Second is hiring and training the staff. We are currently hiring for all spots, or rather, our management team of General Manager Rich Lanza, and two AM's, Doug Oelbaum and Matt Eidelman, are working on that. We have received at least 50 applications over the web and even more in the store. But we need to hire a lot of people and even in this economy, that takes time. Training is a multi-step process that involves the managers visiting Five Guys' training program at headquarters in Lorton, VA, and then completing at least 2 weeks working in a nearby store. This part is basically done.
Then once the staff is hired, Five Guys send corporate trainers to train the newly-hired staff, and help run the store once it opens. This part is left to do. Five Guys takes this part very seriously as they not only want to help us be successful, but really want to protect their brand. Because they don't do any advertising, word-of-mouth on the brand is crucial so they take no chances here.
Finally, there are a few systems left to install as well, most notably the "Point-of-Sale" system, or POS. The POS is the brains of the operation and can't be installed until the CO is done. Once it's installed, we have to enter all of the employees and further customize it, which also takes time. We also are putting in a camera security system which will enable us to watch the store via the Internet.
So that's the deal. When we have an official date, we'll let people know, but for now, we're still on target to hit sometime in early April.
Tuesday, March 3, 2009
Saturday, February 28, 2009
Thursday, February 26, 2009
Here's why: hard as opening a store is, opening our first one (for us, anyway) is especially hard. The beauty of a franchise, of course, is that we don't also have to invent the operating model. That's done for us. But there is much, much more that's involved.
To give you a bit of an idea of what goes on behind the scenes, here are some of the things it entails:
- Dealing with vendors: we are simultaneously signing up for gas, electric, linens, pest control, cleaning chemicals, cable/telephone, point-of-sale, credit card processing, security systems, 3 or 4 kinds of insurance, payroll, music (Five Guys always plays specific Sirius channels in their stores), bread, syrup, and of course meat and other food, among other vendors I am leaving out. None of them have ever heard of us before and some want to run personal credit checks even though we have a corporation set up. In this world, they all want to get paid up front for everything. They all have 5 friends who run other businesses targeting small business and those 5 friends all call to pitch something.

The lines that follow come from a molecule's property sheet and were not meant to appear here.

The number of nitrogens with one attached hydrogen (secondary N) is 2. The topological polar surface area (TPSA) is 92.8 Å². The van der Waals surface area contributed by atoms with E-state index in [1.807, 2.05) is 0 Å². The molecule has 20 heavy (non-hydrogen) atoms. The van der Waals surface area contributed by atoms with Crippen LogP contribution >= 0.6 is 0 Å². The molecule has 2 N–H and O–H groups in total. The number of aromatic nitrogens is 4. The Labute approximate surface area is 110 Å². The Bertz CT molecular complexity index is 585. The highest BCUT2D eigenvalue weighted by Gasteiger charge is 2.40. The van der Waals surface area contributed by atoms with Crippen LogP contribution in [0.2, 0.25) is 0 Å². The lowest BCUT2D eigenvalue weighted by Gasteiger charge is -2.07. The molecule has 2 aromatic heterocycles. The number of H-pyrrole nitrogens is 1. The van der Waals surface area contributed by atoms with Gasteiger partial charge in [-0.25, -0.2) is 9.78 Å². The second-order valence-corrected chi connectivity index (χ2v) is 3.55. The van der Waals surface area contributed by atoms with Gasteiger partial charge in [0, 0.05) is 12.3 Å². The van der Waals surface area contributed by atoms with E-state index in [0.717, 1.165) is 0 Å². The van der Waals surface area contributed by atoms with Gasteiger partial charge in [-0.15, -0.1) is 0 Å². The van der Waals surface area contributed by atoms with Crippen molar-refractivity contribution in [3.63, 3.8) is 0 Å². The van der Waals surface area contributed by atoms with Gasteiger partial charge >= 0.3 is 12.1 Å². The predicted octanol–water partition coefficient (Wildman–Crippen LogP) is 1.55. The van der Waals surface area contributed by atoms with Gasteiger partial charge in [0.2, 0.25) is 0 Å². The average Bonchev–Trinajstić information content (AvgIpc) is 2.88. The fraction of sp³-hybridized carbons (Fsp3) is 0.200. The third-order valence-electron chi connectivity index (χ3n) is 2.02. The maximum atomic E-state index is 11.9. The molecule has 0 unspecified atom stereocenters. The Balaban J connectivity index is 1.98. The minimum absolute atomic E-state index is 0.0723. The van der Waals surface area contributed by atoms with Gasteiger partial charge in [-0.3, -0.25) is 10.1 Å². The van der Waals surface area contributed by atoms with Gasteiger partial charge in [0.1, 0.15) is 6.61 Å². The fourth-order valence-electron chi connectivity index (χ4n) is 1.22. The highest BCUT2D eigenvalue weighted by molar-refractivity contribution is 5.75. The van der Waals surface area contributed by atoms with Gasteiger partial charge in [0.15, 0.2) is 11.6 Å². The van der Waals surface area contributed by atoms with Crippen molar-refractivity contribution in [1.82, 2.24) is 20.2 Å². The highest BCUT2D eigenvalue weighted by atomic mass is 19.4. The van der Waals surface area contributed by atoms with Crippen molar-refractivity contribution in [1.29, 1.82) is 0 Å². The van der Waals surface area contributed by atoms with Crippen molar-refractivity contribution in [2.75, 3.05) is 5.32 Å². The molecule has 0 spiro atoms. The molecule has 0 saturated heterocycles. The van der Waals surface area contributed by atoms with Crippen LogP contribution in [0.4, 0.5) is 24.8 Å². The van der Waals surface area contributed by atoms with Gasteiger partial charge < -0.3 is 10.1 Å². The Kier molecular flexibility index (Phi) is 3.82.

- Hiring: we have rounded out the management team for our first store, and are very proud of the group we have assembled. You're only as good as your people, so we spent a ton of time on this. Next, we/they will have to hire almost 50 people by opening day.
- Construction/equipment: add to all the vendors above the massive project of design, construction, and equipment ordering. Our construction company has done fantastic work so far, although Marc has spent countless hours chasing down vendors for grills, walk-in coolers, shelving, work tables, etc. At the same time, Five Guys is constantly optimizing how stores should be built. For example: should there be shelving above the fryers? If so, how much and what kind? This affects the bill-of-materials (BOM), and in more than one instance for us, changes it even since we placed the original orders 5 weeks ago.
- Marketing: this one is easy. Five Guys doesn't do any - they let the product speak for itself. This pays huge dividends in moments like the one I had yesterday with my daughters' babysitter. She's from Alabama, and when I mentioned that we were opening a Five Guys nearby, she went off on a 5-minute tirade about how much she loves Five Guys and that everyone from her high school goes there after basketball games. That said, we will be working closely with the Marlborough Chamber of Commerce, getting involved in local charities and with the schools, and plugging ourselves into the local business community.
- Banking/lending: this one has also turned out to be easy, which I know is unusual in these times. Our bankers at BB&T (out of Virgina - 13 out of 13 lenders in Mass. turned us down) fund requests the same day, always get back to us quickly, and have been fantastic partners.
We love what we're doing and are very excited about the first store. But there are definitely days that are excited to run the business, not just build the foundation.
Wednesday, February 11, 2009
First of all, 5 Guys' buns are great, which I did not expect. I spent a decent time behind the grill over the past couple of days and can tell you that the smell as they're grilled is pretty intoxicating. They hold up well to the patties and toppings, and actually stay more solid than you would think after being wrapped with meat and toppings in foil for 10 minutes or more. They are also expensive; how expensive they are is apparently a trade secret, but I will say that it's more than you pay at the grocery store. 5 Guys is about a great burger and fries experience, not low price, so it makes sense for franchisees to pay a little extra for a better quality product.
The buns are 100% trans-fat free. The interesting story for me is that this is true because Five Guys expanded into New York City, which restricts "trans fats" in restaurants. This regulation forced Five Guys to alter their recipe to gain entry to that very lucrative market. It's not really feasible to have one recipe for NYC and another for the nation, so as a result, the bun recipe changed everywhere. So, now every Five Guys in the nation has trans-fat free buns.
As I mentioned in an earlier post, Five Guys is not health food and shouldn't be confused for that. That said, I found it amazing that New York passing a law changes how buns are served in Colorado, Utah, South Carolina, Virginia, and everywhere else.
Sunday, February 8, 2009